It’s 10 am and I’m heading toward the city center. It’s the middle of the morning, in the middle of the winter, on a weekday. This piazza should be buzzing with activity but it’s also smack in the middle of Coronavirus Shutdown Week. Schools, theaters, museums, the opera house, cinemas, and the like are all closed.
There’s a strange emptiness. It’s as if we’re in limbo. We’re waiting. We’re holding our breath, too.
Via della Spiga looks dreamy. There are a few pedestrians and two carabinieri on motorcycles. I’m not entirely alone in this city after all.
When in Milan, shopping, of course, but with masks when it’s Coronavirus Shutdown Week.
Not even in August is this piazza, a stone’s throw from the Duomo, so utterly empty.
I find there are mostly pigeons in this square.
Masked, but with pigeons.
While I’m wandering, I see at least six different journalists from the international press set up camp. I overhear a Spanish-speaking journalist telling his audience that paranoia and hysteria have taken over the city. I butt in and tell him that this is not true. We’re calmly waiting and watching, like everyone else. We’re mostly at home since schools, museums, theaters, the opera house and cinemas, etc. have closed. But there’s no paranoia. No hysteria. No fake news, please.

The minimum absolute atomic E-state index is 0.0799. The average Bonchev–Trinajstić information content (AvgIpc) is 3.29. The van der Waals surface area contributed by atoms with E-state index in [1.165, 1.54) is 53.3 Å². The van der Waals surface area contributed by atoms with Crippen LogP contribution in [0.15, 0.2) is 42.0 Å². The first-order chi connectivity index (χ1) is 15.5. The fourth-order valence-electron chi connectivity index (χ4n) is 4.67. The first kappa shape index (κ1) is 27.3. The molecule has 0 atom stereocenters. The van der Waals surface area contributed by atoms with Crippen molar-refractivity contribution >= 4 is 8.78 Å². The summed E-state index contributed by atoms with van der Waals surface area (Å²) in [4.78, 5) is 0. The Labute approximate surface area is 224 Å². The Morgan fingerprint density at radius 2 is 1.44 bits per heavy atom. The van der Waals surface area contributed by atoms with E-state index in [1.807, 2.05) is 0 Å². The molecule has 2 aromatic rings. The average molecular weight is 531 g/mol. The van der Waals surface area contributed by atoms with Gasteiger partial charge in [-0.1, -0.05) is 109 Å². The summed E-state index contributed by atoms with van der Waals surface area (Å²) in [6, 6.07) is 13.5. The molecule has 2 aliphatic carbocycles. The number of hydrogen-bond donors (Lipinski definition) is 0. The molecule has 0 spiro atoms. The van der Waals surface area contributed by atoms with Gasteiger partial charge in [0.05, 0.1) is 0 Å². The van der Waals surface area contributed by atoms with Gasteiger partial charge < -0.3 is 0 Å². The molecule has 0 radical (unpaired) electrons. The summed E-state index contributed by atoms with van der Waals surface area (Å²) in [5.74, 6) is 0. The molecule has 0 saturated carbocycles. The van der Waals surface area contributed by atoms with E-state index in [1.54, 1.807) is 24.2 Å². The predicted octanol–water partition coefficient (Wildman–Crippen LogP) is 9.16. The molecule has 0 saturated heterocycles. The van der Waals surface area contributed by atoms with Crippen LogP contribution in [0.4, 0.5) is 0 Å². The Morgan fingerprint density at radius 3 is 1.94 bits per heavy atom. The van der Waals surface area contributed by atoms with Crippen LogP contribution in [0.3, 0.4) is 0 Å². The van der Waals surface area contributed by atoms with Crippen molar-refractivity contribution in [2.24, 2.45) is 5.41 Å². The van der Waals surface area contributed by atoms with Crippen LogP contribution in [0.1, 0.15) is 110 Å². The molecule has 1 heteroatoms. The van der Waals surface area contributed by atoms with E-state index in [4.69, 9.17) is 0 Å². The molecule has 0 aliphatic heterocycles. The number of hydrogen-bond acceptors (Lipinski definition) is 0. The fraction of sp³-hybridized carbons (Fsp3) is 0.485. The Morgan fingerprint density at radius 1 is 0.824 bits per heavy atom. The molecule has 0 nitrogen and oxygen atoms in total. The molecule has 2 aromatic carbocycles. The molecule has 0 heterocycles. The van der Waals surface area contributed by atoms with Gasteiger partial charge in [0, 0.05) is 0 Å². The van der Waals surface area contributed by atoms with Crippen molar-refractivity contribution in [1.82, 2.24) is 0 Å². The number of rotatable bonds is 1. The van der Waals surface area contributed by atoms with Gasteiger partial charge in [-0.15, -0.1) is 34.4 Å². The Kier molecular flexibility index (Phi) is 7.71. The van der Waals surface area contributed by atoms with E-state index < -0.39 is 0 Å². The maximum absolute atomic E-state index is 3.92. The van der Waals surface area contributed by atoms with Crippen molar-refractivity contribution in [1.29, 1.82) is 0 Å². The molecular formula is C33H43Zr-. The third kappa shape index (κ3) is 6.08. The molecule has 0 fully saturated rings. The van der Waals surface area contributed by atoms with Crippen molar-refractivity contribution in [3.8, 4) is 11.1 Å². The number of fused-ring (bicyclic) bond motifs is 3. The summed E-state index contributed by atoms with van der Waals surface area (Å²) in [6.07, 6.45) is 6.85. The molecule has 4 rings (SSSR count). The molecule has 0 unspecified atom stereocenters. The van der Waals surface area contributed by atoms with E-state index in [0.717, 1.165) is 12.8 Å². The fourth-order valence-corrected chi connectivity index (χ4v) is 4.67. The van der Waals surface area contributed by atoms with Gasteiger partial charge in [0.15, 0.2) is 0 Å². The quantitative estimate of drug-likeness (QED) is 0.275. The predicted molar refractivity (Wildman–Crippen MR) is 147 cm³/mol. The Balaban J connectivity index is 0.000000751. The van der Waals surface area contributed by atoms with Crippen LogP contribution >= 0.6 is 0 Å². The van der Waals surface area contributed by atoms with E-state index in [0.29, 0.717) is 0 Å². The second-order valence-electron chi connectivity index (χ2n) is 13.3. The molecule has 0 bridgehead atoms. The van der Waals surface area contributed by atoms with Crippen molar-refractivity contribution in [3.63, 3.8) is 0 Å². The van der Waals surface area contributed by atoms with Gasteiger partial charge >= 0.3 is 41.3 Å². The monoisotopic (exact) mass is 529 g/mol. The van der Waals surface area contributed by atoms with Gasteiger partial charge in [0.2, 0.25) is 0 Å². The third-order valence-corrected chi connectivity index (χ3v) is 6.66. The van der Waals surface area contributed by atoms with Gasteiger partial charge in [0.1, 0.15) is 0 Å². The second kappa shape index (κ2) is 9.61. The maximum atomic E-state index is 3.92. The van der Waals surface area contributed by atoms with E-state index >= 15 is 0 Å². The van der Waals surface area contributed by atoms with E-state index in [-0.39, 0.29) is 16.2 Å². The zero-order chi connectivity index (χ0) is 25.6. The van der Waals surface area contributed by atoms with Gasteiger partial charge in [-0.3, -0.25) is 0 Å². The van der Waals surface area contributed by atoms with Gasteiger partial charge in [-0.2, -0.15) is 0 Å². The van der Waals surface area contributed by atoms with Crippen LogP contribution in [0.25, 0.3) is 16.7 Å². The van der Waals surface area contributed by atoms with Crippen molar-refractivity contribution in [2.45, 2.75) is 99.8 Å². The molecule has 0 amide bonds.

At the castle, the crowds of tourists are not here. Nor are the guides, the itinerant vendors, the hawkers of balloons, the busses, the hangers on.
The sun sets the marble and glass glowing. There are few to admire the golden light reflected and magnified.
This is what rush hour looks like in this vacant city.